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  1. Senior Member
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    #1

    Default CCNP Security + CISSP

    Hi,

    I was wondering if anyone who is going for the CCNP Security is also going to do (or has done) the CISSP?

    I'm looking to focus on security, so I'm wondering if these certs are for people that are going different directions
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  3. Senior Member aftereffector's Avatar
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    #2
    CISSP is almost completely management-focused, not technical at all. A CISSP knows what a firewall is and how it works, but not how to design, configure, and administer an ASA. The CISSP might help you out if you're in a technical role (and CCNP Security might help if you're a manager) but the two certs are really going separate directions within infosec.
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    #3
    Thanks for reply. I see you have CISSP, CASP, CCNA Sec and going for CCIE Security. I'll assume you're in a technical role?

    I'm having a tough time (internal struggle haha) figuring out if I should really pursue the CISSP or maybe there's something more appropriate . I'm not a manager, but I am looking to move to a role that's more security based.

    Today, I'm a hybrid server and network administrator. I do it all from build servers (windows/vmware), deploy switches, firewalls, telcom and run scans using Nessus.
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    #4
    Clearly the CISSP is a non-vendor specific cert intended to show general experience with security and concepts. I don't get the management thing as I see no management tasks included in the exams just general concepts. The CCNP series is obviously focused on Cisco so the concentration is much narrower and technically specific to Cisco products.

    CCNA, CCSP and CCNA (R&S) all retired but I have certified in each. My career went down a different path to include more pentesting, security architecture and investigation so those became irrelevant in my case.

    - b/eads
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  6. Senior Member
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    #5
    Thanks for the info beads. Do you feel the CISSP is relevant to your current role?
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  7. Senior Member Mike-Mike's Avatar
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    #6
    I dont have either the CCNP Security or the CISSP. However I am in Security, and I do have a CCNA Security.


    Number of interviewers who asked about my CCNA Security: 0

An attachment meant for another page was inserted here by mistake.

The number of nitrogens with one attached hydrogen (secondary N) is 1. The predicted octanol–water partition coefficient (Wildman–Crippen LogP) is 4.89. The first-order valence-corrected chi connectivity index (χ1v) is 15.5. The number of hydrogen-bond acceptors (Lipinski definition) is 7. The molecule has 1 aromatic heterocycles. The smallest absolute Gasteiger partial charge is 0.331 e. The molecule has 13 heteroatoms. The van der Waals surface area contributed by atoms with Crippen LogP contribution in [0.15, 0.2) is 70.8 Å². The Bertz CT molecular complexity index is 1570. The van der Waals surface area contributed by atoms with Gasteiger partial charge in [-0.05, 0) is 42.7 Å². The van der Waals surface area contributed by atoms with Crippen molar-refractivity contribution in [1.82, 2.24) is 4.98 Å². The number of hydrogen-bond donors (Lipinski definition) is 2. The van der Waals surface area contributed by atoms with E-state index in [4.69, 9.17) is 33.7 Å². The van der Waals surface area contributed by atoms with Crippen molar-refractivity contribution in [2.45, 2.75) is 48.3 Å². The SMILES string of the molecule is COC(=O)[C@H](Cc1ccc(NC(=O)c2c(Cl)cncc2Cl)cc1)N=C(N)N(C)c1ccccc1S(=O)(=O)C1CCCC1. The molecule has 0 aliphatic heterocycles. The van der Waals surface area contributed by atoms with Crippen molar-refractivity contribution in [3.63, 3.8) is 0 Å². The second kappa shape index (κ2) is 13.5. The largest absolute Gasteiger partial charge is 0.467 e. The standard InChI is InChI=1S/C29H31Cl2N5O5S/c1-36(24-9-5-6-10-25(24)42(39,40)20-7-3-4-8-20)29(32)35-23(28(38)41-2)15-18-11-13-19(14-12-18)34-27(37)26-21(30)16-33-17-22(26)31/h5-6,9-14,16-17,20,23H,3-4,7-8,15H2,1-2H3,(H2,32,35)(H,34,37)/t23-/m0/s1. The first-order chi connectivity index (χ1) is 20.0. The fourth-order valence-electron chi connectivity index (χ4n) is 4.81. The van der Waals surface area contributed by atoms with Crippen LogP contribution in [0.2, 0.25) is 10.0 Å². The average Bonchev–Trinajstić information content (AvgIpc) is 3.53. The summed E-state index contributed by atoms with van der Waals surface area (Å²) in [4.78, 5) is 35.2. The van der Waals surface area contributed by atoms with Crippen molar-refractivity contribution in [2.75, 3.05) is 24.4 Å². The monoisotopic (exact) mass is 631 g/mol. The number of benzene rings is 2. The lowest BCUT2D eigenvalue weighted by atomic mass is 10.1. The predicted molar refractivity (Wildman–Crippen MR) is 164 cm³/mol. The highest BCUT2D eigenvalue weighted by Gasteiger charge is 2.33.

Percentage of interviewers who see my list of certs and then ask about the CISSP: 100%
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  8. Senior Member
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    #7
    Quote Originally Posted by Mike-Mike View Post
    I dont have either the CCNP Security or the CISSP. However I am in Security, and I do have a CCNA Security.


    Number of interviewers who asked about my CCNA Security: 0

    Percentage of interviewers who see my list of certs and then ask about the CISSP: 100%
    That's funny and not surprising at the same time. The CCNP Security certification is really just a goal for me from a technical perspective.

    The way I've been looking at it is, if the CISSP teaches you that you need a firewall/IPS, but you don't know how to configure a firewall or IPS, what good is it going to do for me, career wise?
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    #8
    Quote Originally Posted by Mike-Mike View Post
    I dont have either the CCNP Security or the CISSP. However I am in Security, and I do have a CCNA Security.


    Number of interviewers who asked about my CCNA Security: 0

    Percentage of interviewers who see my list of certs and then ask about the CISSP: 100%
    AKA HR FILTER J/K. I think it depends on the role you are applying for whether they will ask about certain certs.. if you are in a information security role and your job is more about policy, procedure, overall security, etc. etc.. i can see them asking about CISSP. If you are applying for a technical role and they ask you about the CISSP then well you better either set them straight or get out of there because they don't know what they want.

    I work in a purely Network Security Technical role - i deploy firewalls, vpns and everything else - i don't have a CISSP and i probably won't get one.. but if i ever look for another technical job and they ask me about CISSP well lets just say I probably won't work there. I guess once you've been in the field long enough.. you know what you want and you know when a company has the position you want and you can weed out the potential bad jobs where people think they want one thing but are asking about another.
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  10. Senior Member mbarrett's Avatar
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    #9
    Quote Originally Posted by mnashe View Post
    Hi,

    I was wondering if anyone who is going for the CCNP Security is also going to do (or has done) the CISSP?

    I'm looking to focus on security, so I'm wondering if these certs are for people that are going different directions